Sphagnum moss made ideal field dressings for wounded soldiers.
There but not there: a “ghost Tommy” sculpture at the Giant’s Causeway, Northern Ireland.
The deep divide between Catholics and Protestants makes the coming together to honour the dead on both sides fraught with problems.
Sending my love.
Stacks of treasured love letters can tell the intimate stories of war.
Women were key to morale on the home front.
Imperial War Museum (IWM)
Battling shortages and rising food and fuel prices, housewives played a vital part in Britain's first experience of 'total war'.
Thousands of university staff died in the conflict.
Estimates suggest that Oxford lost 19% of those who served, Cambridge 18%, and Manchester and Glasgow 17%.
A scholar takes a pilgrimage of the Western Front to try to comprehend the loss of lives of the First World War. Here British soldiers in a battlefield trench, c. 1915-1918.
From the Swiss border to the English channel, a scholar describes his pilgrimage of the Western Front as a tribute to fallen soldiers and to learn more about the devastating loss of life.
An anti-conscription rally in Melbourne, 1916.
Heritage Council of Victoria
It's time the Australians who voiced vociferous opposition to war in general and conscription in particular were commemorated as an important part of our history.
A crowd at Martin Place, Sydney, celebrates the news of the signing of the Armistice on November 11 1918.
Australian War Memorial
This year marks 100 years since the fighting stopped in the first world war. The commemoration of the armistice, Remembrance Day, remains potent but is also changing with the times.
Will Dyson sketching close to the German lines on the Western Front, 29 May 1918.
Australian authorities sent artists to the WW1 battlefields to interpret and commemorate war. But unlike similar schemes in Britain and Canada, ours neglected the war experience at home and the perspective of women artists.
A member of Veterans for Peace marches during the annual Veterans Day parade in New York, Nov. 11, 2017.
Veterans of past wars have long been at the forefront of peace advocacy in the United States.
World War I soldiers in a trench. Trenches led to monotony, malnutrition and shellshock.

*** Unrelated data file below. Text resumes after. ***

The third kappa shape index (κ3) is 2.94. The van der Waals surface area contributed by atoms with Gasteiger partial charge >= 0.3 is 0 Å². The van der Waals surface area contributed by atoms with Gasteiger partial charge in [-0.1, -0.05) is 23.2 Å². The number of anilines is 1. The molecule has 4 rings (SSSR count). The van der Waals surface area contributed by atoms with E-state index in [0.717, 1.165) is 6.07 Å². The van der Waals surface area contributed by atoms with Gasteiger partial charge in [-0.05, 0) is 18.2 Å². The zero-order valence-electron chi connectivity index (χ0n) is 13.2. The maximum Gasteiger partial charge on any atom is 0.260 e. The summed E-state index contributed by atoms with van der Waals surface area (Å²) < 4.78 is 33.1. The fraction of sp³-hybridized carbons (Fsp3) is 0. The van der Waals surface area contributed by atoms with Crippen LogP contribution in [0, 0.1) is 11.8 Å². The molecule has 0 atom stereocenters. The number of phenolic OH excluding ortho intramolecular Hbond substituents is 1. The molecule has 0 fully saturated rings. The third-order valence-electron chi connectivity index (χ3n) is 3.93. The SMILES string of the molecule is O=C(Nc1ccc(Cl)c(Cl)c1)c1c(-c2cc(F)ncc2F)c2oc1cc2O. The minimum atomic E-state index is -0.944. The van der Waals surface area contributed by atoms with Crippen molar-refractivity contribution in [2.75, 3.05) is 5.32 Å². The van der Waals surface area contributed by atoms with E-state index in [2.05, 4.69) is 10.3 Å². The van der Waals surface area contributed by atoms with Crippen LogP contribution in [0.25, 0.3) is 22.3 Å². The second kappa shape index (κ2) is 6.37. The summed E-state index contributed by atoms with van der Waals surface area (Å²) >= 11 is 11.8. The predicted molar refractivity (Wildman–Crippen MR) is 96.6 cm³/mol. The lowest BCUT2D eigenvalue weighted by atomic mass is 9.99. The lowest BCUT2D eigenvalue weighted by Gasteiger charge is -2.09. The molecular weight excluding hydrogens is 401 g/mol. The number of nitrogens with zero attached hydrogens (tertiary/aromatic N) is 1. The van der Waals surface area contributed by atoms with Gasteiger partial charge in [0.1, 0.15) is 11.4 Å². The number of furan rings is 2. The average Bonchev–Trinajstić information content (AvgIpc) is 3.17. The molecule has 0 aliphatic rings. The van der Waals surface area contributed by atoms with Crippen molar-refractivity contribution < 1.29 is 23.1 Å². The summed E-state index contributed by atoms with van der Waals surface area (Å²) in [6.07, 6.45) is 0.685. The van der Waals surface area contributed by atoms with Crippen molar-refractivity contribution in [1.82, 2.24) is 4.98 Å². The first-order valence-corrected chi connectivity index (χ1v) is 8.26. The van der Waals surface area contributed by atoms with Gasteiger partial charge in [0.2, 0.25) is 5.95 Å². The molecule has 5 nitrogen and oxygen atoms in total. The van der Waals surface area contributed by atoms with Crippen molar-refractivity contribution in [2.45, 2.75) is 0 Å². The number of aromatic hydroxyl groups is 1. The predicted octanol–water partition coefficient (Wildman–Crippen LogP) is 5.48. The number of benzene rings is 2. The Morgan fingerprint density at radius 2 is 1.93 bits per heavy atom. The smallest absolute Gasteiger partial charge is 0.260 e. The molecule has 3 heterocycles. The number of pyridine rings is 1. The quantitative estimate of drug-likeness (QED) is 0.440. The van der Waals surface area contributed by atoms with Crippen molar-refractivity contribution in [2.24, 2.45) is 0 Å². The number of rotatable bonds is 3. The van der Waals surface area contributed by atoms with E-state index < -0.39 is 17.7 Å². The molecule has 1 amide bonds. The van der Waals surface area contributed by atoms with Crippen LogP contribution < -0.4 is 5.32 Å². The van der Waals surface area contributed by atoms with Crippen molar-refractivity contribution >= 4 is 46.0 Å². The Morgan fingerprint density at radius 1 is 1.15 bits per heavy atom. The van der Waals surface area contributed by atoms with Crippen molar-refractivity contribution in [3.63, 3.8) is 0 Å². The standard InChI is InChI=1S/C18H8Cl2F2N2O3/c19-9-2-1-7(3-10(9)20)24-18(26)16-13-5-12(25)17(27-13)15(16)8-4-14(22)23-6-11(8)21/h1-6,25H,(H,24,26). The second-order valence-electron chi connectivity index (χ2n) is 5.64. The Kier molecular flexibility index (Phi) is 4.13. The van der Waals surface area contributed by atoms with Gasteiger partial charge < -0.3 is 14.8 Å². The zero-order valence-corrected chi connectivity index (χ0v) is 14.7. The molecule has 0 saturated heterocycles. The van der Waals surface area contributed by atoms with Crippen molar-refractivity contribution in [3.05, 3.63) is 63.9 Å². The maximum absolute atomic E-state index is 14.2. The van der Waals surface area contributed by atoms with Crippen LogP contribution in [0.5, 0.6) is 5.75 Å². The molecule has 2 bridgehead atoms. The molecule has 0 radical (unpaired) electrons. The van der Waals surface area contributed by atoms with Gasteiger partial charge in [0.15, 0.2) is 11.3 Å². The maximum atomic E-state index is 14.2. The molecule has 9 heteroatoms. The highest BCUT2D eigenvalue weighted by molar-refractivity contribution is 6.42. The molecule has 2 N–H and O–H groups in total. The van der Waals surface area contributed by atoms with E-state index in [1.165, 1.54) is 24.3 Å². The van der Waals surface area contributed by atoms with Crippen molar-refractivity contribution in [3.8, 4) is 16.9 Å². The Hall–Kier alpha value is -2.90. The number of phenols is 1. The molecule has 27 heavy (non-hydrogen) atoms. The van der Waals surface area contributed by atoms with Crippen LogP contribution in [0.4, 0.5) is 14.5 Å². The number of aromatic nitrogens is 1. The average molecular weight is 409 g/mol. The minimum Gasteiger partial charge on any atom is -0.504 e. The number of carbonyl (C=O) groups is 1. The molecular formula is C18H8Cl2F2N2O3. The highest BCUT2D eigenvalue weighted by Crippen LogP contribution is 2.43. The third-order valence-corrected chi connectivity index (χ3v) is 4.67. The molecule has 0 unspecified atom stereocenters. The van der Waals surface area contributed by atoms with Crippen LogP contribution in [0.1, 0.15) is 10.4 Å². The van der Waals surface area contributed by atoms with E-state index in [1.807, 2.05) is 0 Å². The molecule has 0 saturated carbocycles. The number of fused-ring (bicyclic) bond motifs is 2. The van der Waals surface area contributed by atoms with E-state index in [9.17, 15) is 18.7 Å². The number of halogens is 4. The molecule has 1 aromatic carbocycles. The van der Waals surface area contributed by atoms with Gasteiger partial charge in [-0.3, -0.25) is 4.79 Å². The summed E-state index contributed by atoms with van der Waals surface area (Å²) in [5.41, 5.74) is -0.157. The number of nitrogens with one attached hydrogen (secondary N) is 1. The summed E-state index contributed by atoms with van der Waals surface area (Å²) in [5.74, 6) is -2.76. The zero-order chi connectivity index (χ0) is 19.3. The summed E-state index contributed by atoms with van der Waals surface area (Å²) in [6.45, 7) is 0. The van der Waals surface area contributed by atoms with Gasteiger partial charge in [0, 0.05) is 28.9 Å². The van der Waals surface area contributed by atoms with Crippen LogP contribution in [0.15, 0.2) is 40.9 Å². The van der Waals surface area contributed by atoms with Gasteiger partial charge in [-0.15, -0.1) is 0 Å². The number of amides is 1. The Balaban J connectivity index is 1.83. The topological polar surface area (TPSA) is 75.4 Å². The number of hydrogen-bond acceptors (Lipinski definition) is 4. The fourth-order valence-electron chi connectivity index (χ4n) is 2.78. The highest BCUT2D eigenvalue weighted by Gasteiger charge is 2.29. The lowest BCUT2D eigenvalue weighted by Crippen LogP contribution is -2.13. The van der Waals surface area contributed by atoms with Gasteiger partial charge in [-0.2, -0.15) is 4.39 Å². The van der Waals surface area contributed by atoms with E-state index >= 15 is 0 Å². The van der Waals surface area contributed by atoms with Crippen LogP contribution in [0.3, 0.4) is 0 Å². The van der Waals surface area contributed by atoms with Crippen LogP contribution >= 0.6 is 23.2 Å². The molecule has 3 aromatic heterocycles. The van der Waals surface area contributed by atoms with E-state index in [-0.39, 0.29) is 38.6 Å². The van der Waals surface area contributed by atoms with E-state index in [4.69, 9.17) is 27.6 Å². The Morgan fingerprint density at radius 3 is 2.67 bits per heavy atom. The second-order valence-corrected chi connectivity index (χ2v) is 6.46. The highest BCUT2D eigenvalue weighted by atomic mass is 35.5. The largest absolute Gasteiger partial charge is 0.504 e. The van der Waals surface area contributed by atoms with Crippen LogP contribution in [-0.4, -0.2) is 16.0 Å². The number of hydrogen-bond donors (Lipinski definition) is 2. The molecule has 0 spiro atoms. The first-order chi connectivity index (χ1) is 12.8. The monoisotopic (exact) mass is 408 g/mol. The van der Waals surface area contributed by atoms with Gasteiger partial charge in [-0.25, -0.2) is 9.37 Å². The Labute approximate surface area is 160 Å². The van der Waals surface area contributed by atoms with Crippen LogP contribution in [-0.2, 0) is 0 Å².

For many health professionals, daily practice increasingly resembles trench warfare, which took a grave toll on WWI's soldiers.
A display of acrobatics by German internees at the prisoner of war camp at Newbury Racecourse in Berkshire in October 1914.
Imperial War Museum/Wikimedia
During First World War, the rhetoric of chivalry counteracted the inhumanity of the conflict in sometimes surprising ways.
Commonwealth war cemetery at Ypres, Belgium.
chrisdorney via Shutterstock
100 years after the end of World War I, some of its brutal lessons.
Female workers at HM munitions factory in Queensferry, north Wales, c.1915.
Flintshire Record Office/People's Collection Wales
Wartime employment gains were merely on loan for women in Wales.
To some extent, shell-shock still shapes our understanding of PTSD today.
German prisoners of war at Sutton Bonington during the period when it was a PoW Camp, 1916-19.
Courtesy of the University of Nottingham, Department of Manuscripts and Special Collections
In September 1917, 22 German World War I prisoners held at a camp just outside Nottingham, managed to escape.
olavs via Shutterstock
Red or white, it doesn't matter what colour your poppy is if you respect the sacrifice it represents.
A podcast on World War I – from a meeting between the three great war poets, to what happened to conscientious objectors in both Britain and Germany.
National Library of Ireland
The events of the war caused Irish nationalists to push harder for their independence.
The delegations signing the Treaty of Versailles in the Hall of Mirrors.
Helen Johns Kirtland (1890-1979) and Lucian Swift Kirtland (died 1965), US National Archives
The Treaty of Versailles is often named as the main cause of World War II. But this is an overly simple explanation.